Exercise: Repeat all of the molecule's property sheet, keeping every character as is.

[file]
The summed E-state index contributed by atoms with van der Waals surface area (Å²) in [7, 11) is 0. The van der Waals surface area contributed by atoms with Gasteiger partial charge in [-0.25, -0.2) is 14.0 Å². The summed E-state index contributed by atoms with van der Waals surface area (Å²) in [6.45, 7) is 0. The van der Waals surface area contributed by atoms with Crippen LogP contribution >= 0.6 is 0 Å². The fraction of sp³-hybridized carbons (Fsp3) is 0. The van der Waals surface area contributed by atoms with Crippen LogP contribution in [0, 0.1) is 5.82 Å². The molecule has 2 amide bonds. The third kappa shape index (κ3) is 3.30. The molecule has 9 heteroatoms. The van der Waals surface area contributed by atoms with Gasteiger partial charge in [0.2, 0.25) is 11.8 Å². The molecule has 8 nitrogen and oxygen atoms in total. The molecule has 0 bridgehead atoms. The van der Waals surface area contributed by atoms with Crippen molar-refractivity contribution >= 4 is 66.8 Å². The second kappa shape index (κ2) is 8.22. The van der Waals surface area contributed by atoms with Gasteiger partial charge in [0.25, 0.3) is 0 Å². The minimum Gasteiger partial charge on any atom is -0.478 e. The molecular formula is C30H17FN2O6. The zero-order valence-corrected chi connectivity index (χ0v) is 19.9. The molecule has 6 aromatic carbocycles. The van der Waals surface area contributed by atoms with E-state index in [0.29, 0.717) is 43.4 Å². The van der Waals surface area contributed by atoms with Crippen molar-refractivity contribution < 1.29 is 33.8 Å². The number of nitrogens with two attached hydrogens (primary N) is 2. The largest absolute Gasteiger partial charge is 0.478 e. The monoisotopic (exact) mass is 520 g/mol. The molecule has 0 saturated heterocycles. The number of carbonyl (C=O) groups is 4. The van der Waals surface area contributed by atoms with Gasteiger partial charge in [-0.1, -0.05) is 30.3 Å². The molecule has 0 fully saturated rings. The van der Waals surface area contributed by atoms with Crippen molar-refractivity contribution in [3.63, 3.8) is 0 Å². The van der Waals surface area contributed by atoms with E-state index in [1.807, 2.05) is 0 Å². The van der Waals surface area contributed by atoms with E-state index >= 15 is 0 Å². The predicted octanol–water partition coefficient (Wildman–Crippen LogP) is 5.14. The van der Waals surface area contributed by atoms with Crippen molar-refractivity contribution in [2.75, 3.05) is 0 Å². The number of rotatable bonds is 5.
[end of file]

The summed E-state index contributed by atoms with van der Waals surface area (Å²) in [7, 11) is 0. The van der Waals surface area contributed by atoms with Gasteiger partial charge in [-0.25, -0.2) is 14.0 Å². The summed E-state index contributed by atoms with van der Waals surface area (Å²) in [6.45, 7) is 0. The van der Waals surface area contributed by atoms with Crippen LogP contribution >= 0.6 is 0 Å². The fraction of sp³-hybridized carbons (Fsp3) is 0. The van der Waals surface area contributed by atoms with Crippen LogP contribution in [0, 0.1) is 5.82 Å². The molecule has 2 amide bonds. The third kappa shape index (κ3) is 3.30. The molecule has 9 heteroatoms. The van der Waals surface area contributed by atoms with Gasteiger partial charge in [0.2, 0.25) is 11.8 Å². The molecule has 8 nitrogen and oxygen atoms in total. The molecule has 0 bridgehead atoms. The van der Waals surface area contributed by atoms with Crippen molar-refractivity contribution >= 4 is 66.8 Å². The second kappa shape index (κ2) is 8.22. The van der Waals surface area contributed by atoms with Gasteiger partial charge in [0.25, 0.3) is 0 Å². The minimum Gasteiger partial charge on any atom is -0.478 e. The molecular formula is C30H17FN2O6. The zero-order valence-corrected chi connectivity index (χ0v) is 19.9. The molecule has 6 aromatic carbocycles. The van der Waals surface area contributed by atoms with E-state index in [0.29, 0.717) is 43.4 Å². The van der Waals surface area contributed by atoms with Crippen molar-refractivity contribution < 1.29 is 33.8 Å². The number of nitrogens with two attached hydrogens (primary N) is 2. The largest absolute Gasteiger partial charge is 0.478 e. The monoisotopic (exact) mass is 520 g/mol. The molecule has 0 saturated heterocycles. The number of carbonyl (C=O) groups is 4. The van der Waals surface area contributed by atoms with Gasteiger partial charge in [-0.1, -0.05) is 30.3 Å². The molecule has 0 fully saturated rings. The van der Waals surface area contributed by atoms with Crippen molar-refractivity contribution in [3.63, 3.8) is 0 Å². The van der Waals surface area contributed by atoms with E-state index in [1.807, 2.05) is 0 Å². The van der Waals surface area contributed by atoms with E-state index >= 15 is 0 Å². The predicted octanol–water partition coefficient (Wildman–Crippen LogP) is 5.14. The van der Waals surface area contributed by atoms with Crippen molar-refractivity contribution in [2.75, 3.05) is 0 Å². The number of rotatable bonds is 5.